World Bank urges Lebanon to shift to cost-effective natural gas

Dec 30, 2004 01:00 AM

The World Bank urged the Lebanese government to shift to natural gas as a source of energy to cut the high cost of electricity production.
According to the World Bank report, the use of natural gas will reduce power generation costs from $ 300 mm to $ 140 mm a year, and avoid damage to the environment and public health estimated to be at least $ 740 mm over a 15-year period.

Lebanon is one of the few countries in the region which still depends on fuel oil to run all of its power plants. The World Bank noted that Lebanon is strategically located in a gas-rich region and surrounded by several supply options including piped gas, LNGF, and possibly its own offshore resources.
Syria was supposed to supply Lebanon with LNG through a pipeline in 2002 but for technical and bureaucratic reasons this project was delayed. New Energy Minister Maurice Sehnawi earlier said Syria will start supplying Lebanon with LNG as of March 2005, adding that the two plants in Tripoli and Sidon are being prepared to run on gas. Lebanon is believed to have abundant quantities of natural gas and oil offshore based on studies by some European companies.

The World Bank added that natural gas will require significant development in infrastructure that includes the restructuring of state-owned Electricite du Liban (EdL), along with the formulation of a long-term sector strategy to increase private sector participation and efficient competition.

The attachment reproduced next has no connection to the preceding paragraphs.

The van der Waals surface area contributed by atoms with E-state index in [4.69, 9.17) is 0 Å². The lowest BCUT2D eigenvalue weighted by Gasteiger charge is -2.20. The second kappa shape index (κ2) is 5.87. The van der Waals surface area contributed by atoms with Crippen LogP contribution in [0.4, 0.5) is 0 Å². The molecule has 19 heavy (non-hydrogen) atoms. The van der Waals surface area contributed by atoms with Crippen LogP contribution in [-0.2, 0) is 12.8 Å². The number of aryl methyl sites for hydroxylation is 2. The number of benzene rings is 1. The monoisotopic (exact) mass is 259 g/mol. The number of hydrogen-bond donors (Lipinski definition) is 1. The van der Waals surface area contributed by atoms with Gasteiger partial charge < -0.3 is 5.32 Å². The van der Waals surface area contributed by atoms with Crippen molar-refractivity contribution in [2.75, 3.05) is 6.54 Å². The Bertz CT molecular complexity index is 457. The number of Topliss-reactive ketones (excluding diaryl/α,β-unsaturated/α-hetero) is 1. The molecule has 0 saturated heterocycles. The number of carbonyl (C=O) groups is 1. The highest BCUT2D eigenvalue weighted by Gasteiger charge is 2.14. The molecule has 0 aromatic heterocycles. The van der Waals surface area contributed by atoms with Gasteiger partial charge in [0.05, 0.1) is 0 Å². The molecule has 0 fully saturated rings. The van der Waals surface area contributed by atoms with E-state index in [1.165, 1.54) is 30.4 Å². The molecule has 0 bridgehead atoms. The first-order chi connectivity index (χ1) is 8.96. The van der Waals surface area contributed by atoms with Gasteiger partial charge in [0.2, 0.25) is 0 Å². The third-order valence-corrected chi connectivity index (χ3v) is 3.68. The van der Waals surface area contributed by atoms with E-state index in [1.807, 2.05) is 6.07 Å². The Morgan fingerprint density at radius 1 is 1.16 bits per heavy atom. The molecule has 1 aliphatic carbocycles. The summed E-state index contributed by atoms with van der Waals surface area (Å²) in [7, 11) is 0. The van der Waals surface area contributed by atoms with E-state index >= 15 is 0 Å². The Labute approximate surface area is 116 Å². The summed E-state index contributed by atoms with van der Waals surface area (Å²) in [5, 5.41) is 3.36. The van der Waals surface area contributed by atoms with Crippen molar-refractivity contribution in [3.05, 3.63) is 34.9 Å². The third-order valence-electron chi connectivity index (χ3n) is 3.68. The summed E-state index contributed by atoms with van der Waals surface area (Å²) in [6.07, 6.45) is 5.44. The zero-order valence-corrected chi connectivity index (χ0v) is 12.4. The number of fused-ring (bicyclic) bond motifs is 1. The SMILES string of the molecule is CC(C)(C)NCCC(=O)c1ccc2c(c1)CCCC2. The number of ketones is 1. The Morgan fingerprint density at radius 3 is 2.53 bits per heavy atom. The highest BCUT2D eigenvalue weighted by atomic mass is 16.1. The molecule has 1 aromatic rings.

The World Bank recommended the unbundling of monopoly transportation activities from competitive import, shipping and supply businesses; separating commodity gas contracts from transportation contracts and creating regulated third party access to the gas transportation networks.

Prime Minister Omar Karami travelled to Saudi Arabia and Qatar earlier in an attempt to buy oil directly from these countries to save money for the Treasury: The government believes it can save $ 100 mm a year if it bought oil directly from oil producing countries without going through oil companies.
The World Bank said EdL has become a burden on the government due to the heavy losses the company incurs each year. It estimated EdL's losses at $ 400 mm a year and said the company has built up more than $ 3 bn in debt.
"EdL's reliance on imported oil has further increased the fiscal drain on the Treasury given escalating global oil prices," the World Bank said.

On the operational level, transmission and distribution losses, mostly due to illegal connections, have approached 45 %, the highest rate in the region.
The World Bank warned that even if the government cracked down on electricity theft, EdL will continue to suffer losses if it continued to depend on oil as a source of energy. Electricity tariffs in Lebanon are also the highest in the region.

Source: The Daily Star
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